As we leave Sharm el-Sheikh, our priorities on the road ahead are clear.
First, we must continue pressing for all major economies to align their 2030 targets with 1.5℃, and to fulfill those targets by halting the construction of new coal, accelerating the deployment of clean energy, slashing methane emissions, and halting deforestation.
Second, to deliver finance for climate action at scale, we must press forward to evolve the multilateral development banks for the 21st century. We can unlock hundreds of billions of dollars. The MDBs have already stepped up their work to help countries transition their economies and we need to make sure their operational models are fit for purpose to tackle this crisis.
Finally, we must work closely with the United Arab Emirates, which will host COP 28, to ensure that that the first global stocktake under the Paris Agreement produces a meaningful outcome setting the stage for even greater climate ambition in the years ahead.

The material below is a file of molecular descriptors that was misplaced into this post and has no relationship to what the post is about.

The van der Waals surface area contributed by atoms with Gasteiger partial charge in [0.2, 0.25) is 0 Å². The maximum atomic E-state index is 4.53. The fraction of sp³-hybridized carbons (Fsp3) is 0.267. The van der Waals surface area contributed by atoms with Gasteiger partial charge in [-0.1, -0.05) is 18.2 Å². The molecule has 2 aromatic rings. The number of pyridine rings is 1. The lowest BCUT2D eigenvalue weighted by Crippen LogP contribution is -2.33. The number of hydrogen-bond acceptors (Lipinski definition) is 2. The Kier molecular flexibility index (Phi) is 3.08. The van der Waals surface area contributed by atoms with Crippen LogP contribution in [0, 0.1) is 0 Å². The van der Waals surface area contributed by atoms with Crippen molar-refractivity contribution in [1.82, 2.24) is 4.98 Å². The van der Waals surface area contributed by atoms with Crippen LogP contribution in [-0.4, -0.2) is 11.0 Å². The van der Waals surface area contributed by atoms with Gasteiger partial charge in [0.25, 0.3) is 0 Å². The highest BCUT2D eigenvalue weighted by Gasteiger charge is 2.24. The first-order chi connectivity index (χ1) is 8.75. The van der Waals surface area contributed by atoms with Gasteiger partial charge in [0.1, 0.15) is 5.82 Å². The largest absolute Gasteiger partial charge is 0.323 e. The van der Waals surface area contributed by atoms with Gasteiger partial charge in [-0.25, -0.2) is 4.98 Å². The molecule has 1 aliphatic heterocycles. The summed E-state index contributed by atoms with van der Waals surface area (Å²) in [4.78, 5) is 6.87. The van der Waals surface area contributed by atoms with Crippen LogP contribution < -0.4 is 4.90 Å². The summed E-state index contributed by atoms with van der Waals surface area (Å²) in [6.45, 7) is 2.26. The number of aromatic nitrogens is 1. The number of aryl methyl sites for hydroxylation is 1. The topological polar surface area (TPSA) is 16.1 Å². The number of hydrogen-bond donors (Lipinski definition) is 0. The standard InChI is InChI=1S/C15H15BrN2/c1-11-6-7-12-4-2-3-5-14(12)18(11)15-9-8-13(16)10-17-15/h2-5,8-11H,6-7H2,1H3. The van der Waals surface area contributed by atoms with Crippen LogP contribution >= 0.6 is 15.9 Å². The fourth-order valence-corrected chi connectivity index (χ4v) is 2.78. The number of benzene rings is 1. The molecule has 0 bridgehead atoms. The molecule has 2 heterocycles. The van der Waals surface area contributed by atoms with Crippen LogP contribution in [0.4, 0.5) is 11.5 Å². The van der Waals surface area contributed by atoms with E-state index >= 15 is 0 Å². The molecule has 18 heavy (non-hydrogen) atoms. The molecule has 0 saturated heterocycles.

I want to extend a special thanks to our U.S. team for their incredible hard work. Across the board, I am extraordinarily grateful for these outstanding public servants, who have worked with me at breakneck speed for two years now, and many of whom were colleagues when I was in the Senate and served as Secretary. I hope they all get to catch their breath at Thanksgiving and finally see their loved ones.
I also want to thank my colleagues and partners around the world for their commitment, and the global community of activists and NGOs and academics and young people who continue to raise their voices to demand climate action in this critical decade.